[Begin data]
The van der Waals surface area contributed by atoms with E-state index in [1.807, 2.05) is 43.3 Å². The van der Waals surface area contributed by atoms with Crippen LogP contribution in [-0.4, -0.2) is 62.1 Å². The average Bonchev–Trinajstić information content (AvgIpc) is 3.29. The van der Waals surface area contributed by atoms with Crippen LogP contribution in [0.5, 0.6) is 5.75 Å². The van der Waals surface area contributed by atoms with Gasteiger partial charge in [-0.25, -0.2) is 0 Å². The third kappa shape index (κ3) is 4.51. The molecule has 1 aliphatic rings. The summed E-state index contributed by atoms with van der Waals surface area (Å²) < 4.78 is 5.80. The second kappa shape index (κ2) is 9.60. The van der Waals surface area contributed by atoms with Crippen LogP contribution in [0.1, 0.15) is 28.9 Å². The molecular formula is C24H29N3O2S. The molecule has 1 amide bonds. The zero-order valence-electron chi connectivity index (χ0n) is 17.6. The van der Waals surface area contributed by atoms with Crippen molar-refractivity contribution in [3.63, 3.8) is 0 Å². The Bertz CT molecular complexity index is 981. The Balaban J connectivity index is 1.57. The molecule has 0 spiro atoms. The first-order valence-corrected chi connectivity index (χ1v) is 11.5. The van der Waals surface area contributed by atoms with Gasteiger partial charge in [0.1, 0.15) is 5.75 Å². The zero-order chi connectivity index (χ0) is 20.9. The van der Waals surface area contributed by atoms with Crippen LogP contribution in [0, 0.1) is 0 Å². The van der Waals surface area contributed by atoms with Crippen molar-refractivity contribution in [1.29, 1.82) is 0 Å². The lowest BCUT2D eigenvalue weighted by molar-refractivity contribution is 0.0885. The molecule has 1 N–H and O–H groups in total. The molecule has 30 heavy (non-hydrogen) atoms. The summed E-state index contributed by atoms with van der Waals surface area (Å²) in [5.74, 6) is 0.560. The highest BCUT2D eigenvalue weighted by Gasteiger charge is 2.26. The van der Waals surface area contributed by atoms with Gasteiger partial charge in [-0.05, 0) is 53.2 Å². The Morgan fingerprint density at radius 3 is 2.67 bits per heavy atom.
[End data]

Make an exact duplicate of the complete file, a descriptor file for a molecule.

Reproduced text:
The van der Waals surface area contributed by atoms with E-state index in [1.807, 2.05) is 43.3 Å². The van der Waals surface area contributed by atoms with Crippen LogP contribution in [-0.4, -0.2) is 62.1 Å². The average Bonchev–Trinajstić information content (AvgIpc) is 3.29. The van der Waals surface area contributed by atoms with Crippen LogP contribution in [0.5, 0.6) is 5.75 Å². The van der Waals surface area contributed by atoms with Gasteiger partial charge in [-0.25, -0.2) is 0 Å². The third kappa shape index (κ3) is 4.51. The molecule has 1 aliphatic rings. The summed E-state index contributed by atoms with van der Waals surface area (Å²) < 4.78 is 5.80. The second kappa shape index (κ2) is 9.60. The van der Waals surface area contributed by atoms with Crippen LogP contribution in [0.1, 0.15) is 28.9 Å². The molecular formula is C24H29N3O2S. The molecule has 1 amide bonds. The zero-order valence-electron chi connectivity index (χ0n) is 17.6. The van der Waals surface area contributed by atoms with Crippen molar-refractivity contribution in [3.63, 3.8) is 0 Å². The Bertz CT molecular complexity index is 981. The Balaban J connectivity index is 1.57. The molecule has 0 spiro atoms. The first-order valence-corrected chi connectivity index (χ1v) is 11.5. The van der Waals surface area contributed by atoms with Gasteiger partial charge in [0.1, 0.15) is 5.75 Å². The zero-order chi connectivity index (χ0) is 20.9. The van der Waals surface area contributed by atoms with Crippen LogP contribution in [0, 0.1) is 0 Å². The van der Waals surface area contributed by atoms with Crippen molar-refractivity contribution in [1.29, 1.82) is 0 Å². The lowest BCUT2D eigenvalue weighted by molar-refractivity contribution is 0.0885. The molecule has 1 N–H and O–H groups in total. The molecule has 30 heavy (non-hydrogen) atoms. The summed E-state index contributed by atoms with van der Waals surface area (Å²) in [5.74, 6) is 0.560. The highest BCUT2D eigenvalue weighted by Gasteiger charge is 2.26. The van der Waals surface area contributed by atoms with Gasteiger partial charge in [-0.05, 0) is 53.2 Å². The Morgan fingerprint density at radius 3 is 2.67 bits per heavy atom.